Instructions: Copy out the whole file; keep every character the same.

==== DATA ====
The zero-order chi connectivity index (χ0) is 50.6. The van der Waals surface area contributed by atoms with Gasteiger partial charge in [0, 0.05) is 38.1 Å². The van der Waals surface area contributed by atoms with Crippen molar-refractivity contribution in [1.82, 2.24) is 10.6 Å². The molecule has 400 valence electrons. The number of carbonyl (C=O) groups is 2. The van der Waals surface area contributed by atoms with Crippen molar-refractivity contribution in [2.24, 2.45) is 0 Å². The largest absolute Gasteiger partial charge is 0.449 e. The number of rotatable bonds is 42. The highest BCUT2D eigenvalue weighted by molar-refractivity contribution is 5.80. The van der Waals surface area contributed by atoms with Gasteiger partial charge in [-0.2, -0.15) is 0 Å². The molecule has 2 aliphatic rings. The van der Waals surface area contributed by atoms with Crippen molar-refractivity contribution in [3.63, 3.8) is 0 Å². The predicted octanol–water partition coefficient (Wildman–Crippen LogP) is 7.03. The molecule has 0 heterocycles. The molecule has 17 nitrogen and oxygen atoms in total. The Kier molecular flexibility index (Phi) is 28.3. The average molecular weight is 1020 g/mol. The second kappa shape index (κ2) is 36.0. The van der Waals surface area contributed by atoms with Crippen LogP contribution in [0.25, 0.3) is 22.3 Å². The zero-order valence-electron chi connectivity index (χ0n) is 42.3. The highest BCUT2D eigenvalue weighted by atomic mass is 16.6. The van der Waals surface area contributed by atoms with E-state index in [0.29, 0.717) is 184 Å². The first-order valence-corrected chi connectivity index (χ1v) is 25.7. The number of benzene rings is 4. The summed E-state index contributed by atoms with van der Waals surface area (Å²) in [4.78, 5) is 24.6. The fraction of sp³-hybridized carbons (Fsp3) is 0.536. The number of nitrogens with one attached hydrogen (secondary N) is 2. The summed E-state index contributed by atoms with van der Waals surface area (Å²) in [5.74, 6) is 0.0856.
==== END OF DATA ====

The zero-order chi connectivity index (χ0) is 50.6. The van der Waals surface area contributed by atoms with Gasteiger partial charge in [0, 0.05) is 38.1 Å². The van der Waals surface area contributed by atoms with Crippen molar-refractivity contribution in [1.82, 2.24) is 10.6 Å². The molecule has 400 valence electrons. The number of carbonyl (C=O) groups is 2. The van der Waals surface area contributed by atoms with Crippen molar-refractivity contribution in [2.24, 2.45) is 0 Å². The largest absolute Gasteiger partial charge is 0.449 e. The number of rotatable bonds is 42. The highest BCUT2D eigenvalue weighted by molar-refractivity contribution is 5.80. The van der Waals surface area contributed by atoms with Gasteiger partial charge in [-0.2, -0.15) is 0 Å². The molecule has 2 aliphatic rings. The van der Waals surface area contributed by atoms with Crippen molar-refractivity contribution in [3.63, 3.8) is 0 Å². The predicted octanol–water partition coefficient (Wildman–Crippen LogP) is 7.03. The molecule has 0 heterocycles. The molecule has 17 nitrogen and oxygen atoms in total. The Kier molecular flexibility index (Phi) is 28.3. The average molecular weight is 1020 g/mol. The second kappa shape index (κ2) is 36.0. The van der Waals surface area contributed by atoms with Crippen LogP contribution in [0.25, 0.3) is 22.3 Å². The zero-order valence-electron chi connectivity index (χ0n) is 42.3. The highest BCUT2D eigenvalue weighted by atomic mass is 16.6. The van der Waals surface area contributed by atoms with E-state index in [0.29, 0.717) is 184 Å². The first-order valence-corrected chi connectivity index (χ1v) is 25.7. The number of benzene rings is 4. The summed E-state index contributed by atoms with van der Waals surface area (Å²) in [4.78, 5) is 24.6. The fraction of sp³-hybridized carbons (Fsp3) is 0.536. The number of nitrogens with one attached hydrogen (secondary N) is 2. The summed E-state index contributed by atoms with van der Waals surface area (Å²) in [5.74, 6) is 0.0856.